They're sidelining the actual offense...

So, I guess someone can stand on a sidewalk (public space), and use binoculars to spy into someone else’s bedroom, and that would be considered legal as well??!

They’re trying to deflect your attention with the “public spaces” idea, in order to obscure the actual crime – spying at something that ISN’T public.

Michael (profile) says:

Re: They're sidelining the actual offense...

I guess someone can stand on a sidewalk (public space), and use binoculars to spy into someone else’s bedroom, and that would be considered legal as well?

I don’t specifically know for NY, but peeping Tom laws almost always include the stipulation that the peeper be hiding their activities. So, I would actually guess that your scenario of standing on the street with binoculars and looking into windows is actually completely legal.

John Thacker (profile) says:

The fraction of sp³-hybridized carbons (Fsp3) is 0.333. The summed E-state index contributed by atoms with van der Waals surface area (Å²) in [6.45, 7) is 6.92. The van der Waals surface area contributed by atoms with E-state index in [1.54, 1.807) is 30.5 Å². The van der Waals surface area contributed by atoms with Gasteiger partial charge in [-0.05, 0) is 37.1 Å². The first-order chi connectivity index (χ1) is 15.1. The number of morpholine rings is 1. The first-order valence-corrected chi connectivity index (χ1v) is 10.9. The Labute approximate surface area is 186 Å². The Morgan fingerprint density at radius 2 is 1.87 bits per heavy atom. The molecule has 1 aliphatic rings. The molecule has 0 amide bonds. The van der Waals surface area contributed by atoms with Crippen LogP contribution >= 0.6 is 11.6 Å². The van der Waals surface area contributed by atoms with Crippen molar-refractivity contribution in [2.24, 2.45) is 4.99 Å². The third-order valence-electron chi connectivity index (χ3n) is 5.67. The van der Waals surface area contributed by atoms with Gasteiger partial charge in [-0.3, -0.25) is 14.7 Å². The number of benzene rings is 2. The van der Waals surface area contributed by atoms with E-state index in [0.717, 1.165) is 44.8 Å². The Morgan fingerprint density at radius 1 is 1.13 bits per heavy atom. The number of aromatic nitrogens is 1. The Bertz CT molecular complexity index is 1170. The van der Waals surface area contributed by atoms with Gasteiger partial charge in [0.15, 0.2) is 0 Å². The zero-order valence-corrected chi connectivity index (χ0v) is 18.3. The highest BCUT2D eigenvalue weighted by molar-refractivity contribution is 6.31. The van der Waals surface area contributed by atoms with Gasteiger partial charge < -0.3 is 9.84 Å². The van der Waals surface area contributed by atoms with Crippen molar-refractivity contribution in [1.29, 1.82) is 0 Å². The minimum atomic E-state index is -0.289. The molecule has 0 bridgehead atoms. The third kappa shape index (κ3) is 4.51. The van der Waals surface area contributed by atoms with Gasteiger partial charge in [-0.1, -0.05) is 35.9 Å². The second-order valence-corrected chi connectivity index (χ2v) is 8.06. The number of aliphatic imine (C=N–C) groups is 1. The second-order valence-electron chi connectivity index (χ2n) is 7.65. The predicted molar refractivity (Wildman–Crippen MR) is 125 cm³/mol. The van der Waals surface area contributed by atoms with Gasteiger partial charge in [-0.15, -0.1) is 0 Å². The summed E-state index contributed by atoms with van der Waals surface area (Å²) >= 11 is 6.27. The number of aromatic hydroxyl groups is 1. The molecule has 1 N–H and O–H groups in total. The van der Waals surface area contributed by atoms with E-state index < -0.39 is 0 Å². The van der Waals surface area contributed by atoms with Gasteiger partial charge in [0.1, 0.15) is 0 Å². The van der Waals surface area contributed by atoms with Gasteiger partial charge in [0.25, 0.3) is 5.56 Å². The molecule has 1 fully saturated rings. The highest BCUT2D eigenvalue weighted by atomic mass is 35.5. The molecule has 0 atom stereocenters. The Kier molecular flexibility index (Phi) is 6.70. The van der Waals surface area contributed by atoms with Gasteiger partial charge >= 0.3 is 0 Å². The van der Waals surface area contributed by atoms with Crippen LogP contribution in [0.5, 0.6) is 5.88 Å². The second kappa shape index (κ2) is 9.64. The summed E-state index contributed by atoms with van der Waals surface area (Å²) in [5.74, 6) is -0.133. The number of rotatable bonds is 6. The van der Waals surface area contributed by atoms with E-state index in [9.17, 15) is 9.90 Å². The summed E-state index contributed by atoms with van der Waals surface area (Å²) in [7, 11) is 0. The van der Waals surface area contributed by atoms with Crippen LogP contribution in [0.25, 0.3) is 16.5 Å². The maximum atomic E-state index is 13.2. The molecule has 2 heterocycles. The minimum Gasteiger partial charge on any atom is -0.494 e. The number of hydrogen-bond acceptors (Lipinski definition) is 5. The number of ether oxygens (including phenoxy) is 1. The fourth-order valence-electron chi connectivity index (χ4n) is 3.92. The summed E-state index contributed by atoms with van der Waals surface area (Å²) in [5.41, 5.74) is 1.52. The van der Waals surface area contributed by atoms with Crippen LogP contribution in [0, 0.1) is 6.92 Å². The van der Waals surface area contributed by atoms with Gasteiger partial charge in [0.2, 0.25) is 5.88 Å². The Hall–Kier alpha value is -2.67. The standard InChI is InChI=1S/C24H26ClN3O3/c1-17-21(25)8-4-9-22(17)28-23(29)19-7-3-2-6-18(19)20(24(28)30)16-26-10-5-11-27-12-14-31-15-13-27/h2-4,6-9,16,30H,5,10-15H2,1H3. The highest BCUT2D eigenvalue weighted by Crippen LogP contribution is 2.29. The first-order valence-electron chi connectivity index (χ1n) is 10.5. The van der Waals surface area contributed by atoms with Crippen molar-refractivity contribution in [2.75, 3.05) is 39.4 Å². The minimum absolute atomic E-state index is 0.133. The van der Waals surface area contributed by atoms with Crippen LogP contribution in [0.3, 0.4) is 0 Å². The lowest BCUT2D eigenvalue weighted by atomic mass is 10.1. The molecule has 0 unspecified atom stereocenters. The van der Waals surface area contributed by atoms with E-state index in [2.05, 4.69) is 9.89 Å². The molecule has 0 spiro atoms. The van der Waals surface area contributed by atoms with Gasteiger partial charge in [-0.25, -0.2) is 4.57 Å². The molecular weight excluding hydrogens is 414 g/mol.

Sens. Grassley and Leahy are Chair and ranking member of the Judiciary Committee (having just switched positions with the change in control of the Senate), not just random Senators. That means that they’re the highest ranking member of each party with regards to oversight of the Department of Justice and thus the FBI. They can make life hell for the DoJ and the FBI, if willing to do so, and a joint statement sends a strong signal.

Anonymous Coward says:

FBI to forgot to mention that Stingrays “reach into people’s homes and phones inside of homes” too – so using their own logic, unless they are DAMN SURE the stingray passes through no walls, then they aren’t using them “only in pubic places”, and a warrant should be required anyway.

By enough trying to fix FBI’s twisted logic. This shouldn’t be accepted by the judges anyway because people DO HAVE AN EXPECTATION OF PRIVACY WHEN TALKING ON THEIR PHONES – in public places or not.

um-wtf says:

NDAs vs the Constitution

There’s been much written about the Stingray use and how LE is claiming that the Harris NDAs “prevents them from from obtaining a warrant”.